Fulton Sheen used the analogy of a three story house: the first story is the merely existential, the animal, the job of which is meeting our material needs.  The next story is the human (what Sheen called the “pagan”), the job of which is to become more fully human by acquiring and developing the natural virtues of temperance, fortitude, prudence, and justice.

Because we are by nature — not supernature — political animals, this is best done within the institutional framework of organized society, the pólis.  The third story is that of adopted children of God, where — first having met our animal needs and then our human needs — we can work on acquiring and developing our infused capacity for the supernatural virtues of faith, hope, and charity.

Sheen, of course, was speaking of this life. He did not address the additional two levels, the mystical light and the direct vision of God, the first of which (often counterfeited by “New Age” promises) is a very special gift of God in this life, the second of which (also counterfeited by the New Age) is reserved solely for the next life and cannot be attained in this one. All five levels, however, presuppose the continued validity of the preceding level, e.g., if we do not exist (“zero level” so to speak), we cannot meet our animal needs. If we do not meet our animal needs, we cannot function as human beings in society and meet our human needs. If we do not meet our human needs, we cannot meet the demands of becoming an adopted child of God, and so on. Jesus did not drop or go beyond His assumed human nature, but glorified it, remaining true God and true man at the same time.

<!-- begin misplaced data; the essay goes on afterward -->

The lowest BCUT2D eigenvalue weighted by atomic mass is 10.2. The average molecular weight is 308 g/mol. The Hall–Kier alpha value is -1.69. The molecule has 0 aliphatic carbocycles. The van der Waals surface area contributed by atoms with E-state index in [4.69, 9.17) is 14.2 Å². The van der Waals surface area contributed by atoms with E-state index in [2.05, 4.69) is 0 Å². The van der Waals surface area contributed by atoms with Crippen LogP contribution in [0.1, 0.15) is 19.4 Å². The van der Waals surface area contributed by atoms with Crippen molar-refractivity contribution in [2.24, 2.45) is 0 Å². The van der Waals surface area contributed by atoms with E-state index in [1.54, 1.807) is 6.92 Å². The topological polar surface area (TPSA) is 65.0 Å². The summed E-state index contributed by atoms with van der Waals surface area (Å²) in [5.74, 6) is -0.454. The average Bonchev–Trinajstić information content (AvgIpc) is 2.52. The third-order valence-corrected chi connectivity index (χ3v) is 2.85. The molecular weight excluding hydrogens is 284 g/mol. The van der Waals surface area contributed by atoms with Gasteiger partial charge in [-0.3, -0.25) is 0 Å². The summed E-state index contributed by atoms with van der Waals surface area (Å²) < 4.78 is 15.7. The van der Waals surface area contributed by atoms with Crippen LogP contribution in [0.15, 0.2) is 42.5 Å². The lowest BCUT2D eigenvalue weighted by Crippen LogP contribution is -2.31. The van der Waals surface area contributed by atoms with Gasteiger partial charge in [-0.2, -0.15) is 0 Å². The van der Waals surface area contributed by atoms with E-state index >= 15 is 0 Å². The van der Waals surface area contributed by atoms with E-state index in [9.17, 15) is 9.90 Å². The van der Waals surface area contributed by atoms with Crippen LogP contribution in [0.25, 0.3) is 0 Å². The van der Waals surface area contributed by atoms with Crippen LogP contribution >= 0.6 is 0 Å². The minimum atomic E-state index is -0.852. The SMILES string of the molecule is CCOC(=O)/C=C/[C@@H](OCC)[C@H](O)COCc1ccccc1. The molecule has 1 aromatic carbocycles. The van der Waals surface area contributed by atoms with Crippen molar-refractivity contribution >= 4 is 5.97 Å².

In the end, the natural virtues are perfected and will always remain with us, as will our full humanity, including both its individual and social characters.  Of the supernatural virtues, only charity (love) will remain, for in heaven all hopes are realized, and faith is unnecessary, given the direct vision of God.

Don’t worry.  The rest of the postings this week won’t get this deep, so you can put away your hip-waders.

#30#